Wear your vest, of course, but add plate armor to beef up protection
In a recent training seminar on school violence, Lt. Col. Dave Grossman pointed out that one of our greatest failings as human beings and as police officers is denial. Some are unwilling to accept that they're at risk. When we suffer the loss of an officer, we often hear: "I cannot believe it happened here."
Well, here is everywhere. There is no constant that defines the dangers. Big cities, small towns, highways or side streets all are points of contact with daily threats. The first step each officer can and should make is the commitment to wear soft armor every shift.
Wear your vest—of course. But there's additional protective equipment I recommend: an over the shirt/vest plate carrier with rifle impact rated plates.
Nationwide, there have been a number of attacks on officers by criminals armed with rifles. Active shooter/mass murder events illustrate the need for enhanced protection of patrol first responders.
New technology has moved protective armor plate into patrol, where in the past it was the domain of SWAT. Although soft armor is rated to stop pistol velocity impacts, high velocity rifle round protection requires Level-III or -IV-rated hard plate armor.
As a guide, Level III is rated to stop the majority of .223/5.56 rounds. Green tip 62-grain M-855 steel penetrator in 5.56 m/m and some steel core AK-type 7.62 x 39 mm rounds pose a higher threat level. Level IV is designed to stop threats up to and including .30-06 armor piercing.
Why not choose Level IV? The difference between Level-3 and -4 protection is the weight of the plates. Weight is a big factor as to whether it will be purchased and then actually used. The most current composite Level-III rifle plates weigh less than 3 lbs. per plate. As a comparison, ceramic is usually 7 lbs. or more, and steel is 12 lbs. per plate.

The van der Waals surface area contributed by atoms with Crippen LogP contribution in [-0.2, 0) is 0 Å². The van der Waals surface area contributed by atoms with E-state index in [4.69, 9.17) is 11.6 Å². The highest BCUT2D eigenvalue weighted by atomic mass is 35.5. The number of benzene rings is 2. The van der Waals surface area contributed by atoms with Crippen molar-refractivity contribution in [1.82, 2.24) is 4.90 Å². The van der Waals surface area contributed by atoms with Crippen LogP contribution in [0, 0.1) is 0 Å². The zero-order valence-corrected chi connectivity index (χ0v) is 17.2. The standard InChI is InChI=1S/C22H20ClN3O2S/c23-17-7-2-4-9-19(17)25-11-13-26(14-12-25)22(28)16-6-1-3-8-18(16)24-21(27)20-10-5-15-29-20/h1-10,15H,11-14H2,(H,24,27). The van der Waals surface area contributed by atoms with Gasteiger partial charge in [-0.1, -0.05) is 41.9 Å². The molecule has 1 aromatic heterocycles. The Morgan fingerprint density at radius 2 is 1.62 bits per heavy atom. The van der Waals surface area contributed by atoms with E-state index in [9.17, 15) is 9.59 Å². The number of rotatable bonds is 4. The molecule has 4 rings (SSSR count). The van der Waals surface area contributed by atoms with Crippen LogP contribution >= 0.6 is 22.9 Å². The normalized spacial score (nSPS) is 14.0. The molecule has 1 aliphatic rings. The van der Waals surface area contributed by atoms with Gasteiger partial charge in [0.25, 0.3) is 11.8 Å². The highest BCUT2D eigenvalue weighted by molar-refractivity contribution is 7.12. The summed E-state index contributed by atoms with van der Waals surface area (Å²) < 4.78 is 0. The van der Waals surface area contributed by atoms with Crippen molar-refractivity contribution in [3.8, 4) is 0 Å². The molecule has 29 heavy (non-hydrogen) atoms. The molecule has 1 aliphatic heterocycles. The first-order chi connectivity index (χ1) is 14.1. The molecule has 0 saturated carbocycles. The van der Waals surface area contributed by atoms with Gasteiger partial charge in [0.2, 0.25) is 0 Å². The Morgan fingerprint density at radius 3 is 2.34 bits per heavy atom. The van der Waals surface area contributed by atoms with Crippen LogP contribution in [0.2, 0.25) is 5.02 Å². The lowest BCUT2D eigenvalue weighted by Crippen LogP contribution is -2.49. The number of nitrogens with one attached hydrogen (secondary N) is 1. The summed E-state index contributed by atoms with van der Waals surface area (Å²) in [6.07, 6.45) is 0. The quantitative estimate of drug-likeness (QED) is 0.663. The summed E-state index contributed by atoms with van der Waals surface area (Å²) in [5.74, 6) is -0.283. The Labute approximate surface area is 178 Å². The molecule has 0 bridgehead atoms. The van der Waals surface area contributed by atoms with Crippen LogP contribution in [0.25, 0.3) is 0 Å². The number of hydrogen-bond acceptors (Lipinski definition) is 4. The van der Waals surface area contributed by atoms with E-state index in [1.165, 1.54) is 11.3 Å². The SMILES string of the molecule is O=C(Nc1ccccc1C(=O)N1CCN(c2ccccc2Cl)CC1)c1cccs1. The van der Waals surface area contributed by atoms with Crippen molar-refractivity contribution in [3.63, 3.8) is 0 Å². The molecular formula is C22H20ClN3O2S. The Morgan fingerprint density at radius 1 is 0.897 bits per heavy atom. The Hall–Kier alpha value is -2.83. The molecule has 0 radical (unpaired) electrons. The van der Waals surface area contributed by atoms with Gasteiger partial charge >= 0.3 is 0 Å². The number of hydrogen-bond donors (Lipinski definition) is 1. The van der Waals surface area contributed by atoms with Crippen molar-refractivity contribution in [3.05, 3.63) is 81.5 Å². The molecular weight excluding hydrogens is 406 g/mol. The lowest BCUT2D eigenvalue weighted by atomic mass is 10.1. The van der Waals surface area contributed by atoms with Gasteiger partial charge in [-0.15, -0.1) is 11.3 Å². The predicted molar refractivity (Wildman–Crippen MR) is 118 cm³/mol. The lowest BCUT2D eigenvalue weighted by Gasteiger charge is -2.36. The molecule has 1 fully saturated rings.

I was introduced to new lightweight Level-III plates at the 2013 Illinois Tactical Officers Association conference. Steve Camp of the Ravelin Group demonstrated the DKX line and it's impressive. Camp is a longtime trainer and designer, and he explained that he shot the plates with .223/5.56 mm, 7.62 x 39 mm and .30-06 150-grain ball fired in an M-1 Garand. Even with multiple hits, the plates stood up to the impacts. (See photo.)
How are plates deployed? A plate carrier, like a soft armor vest carrier, fits over the uniform with shoulder straps holding the front and rear plates in place. It's fast to get into and is easily carried in the car.
It is not realistic to work in a hard plate carrier setup throughout a regular shift. The bulk, weight, and the trapped heat is too much for everyday use. However, when the call goes out that a man with a rifle is reported or an active shooter is in a mall or school, it takes only seconds to reach across the seat and drop on the plate carrier. Further protection for the officer is the soft body armor under the carrier plates.
Pouches can be added to the carrier for additional ammunition and medical gear. A Camelback or other water carrier can be attached for needed hydration. Unlike traditional plates, these are made with Dyneema fiber and are buoyant. For those officers working around water, that's a big consideration.
Expense is always a concern. To increase buying power when dealing with various manufacturers, it's often possible to get significant discounts from their suggested retail price and look to the federal government Bulletproof Vest Partnership program for up to 50% in grant monies.
For a full review of the DKX armor test go to www.RavelinGroup.com/wordpress1/dkx-rifle-armor-max-iii-extreme-test/
For information on the Bureau of Justice Administration Bulletproof Vest Partnership program, visit www.ojp.gov/bvpbasi/
The backside of the MAX III plate after four "muzzle contact" shots. One shot each with all four cartridges. All rounds were completely absorbed within the MAX III plate! Top left .308, top right .30/06, bottom left 5.56 x 45 mm. Bottom right, 7.62 x 39 mm.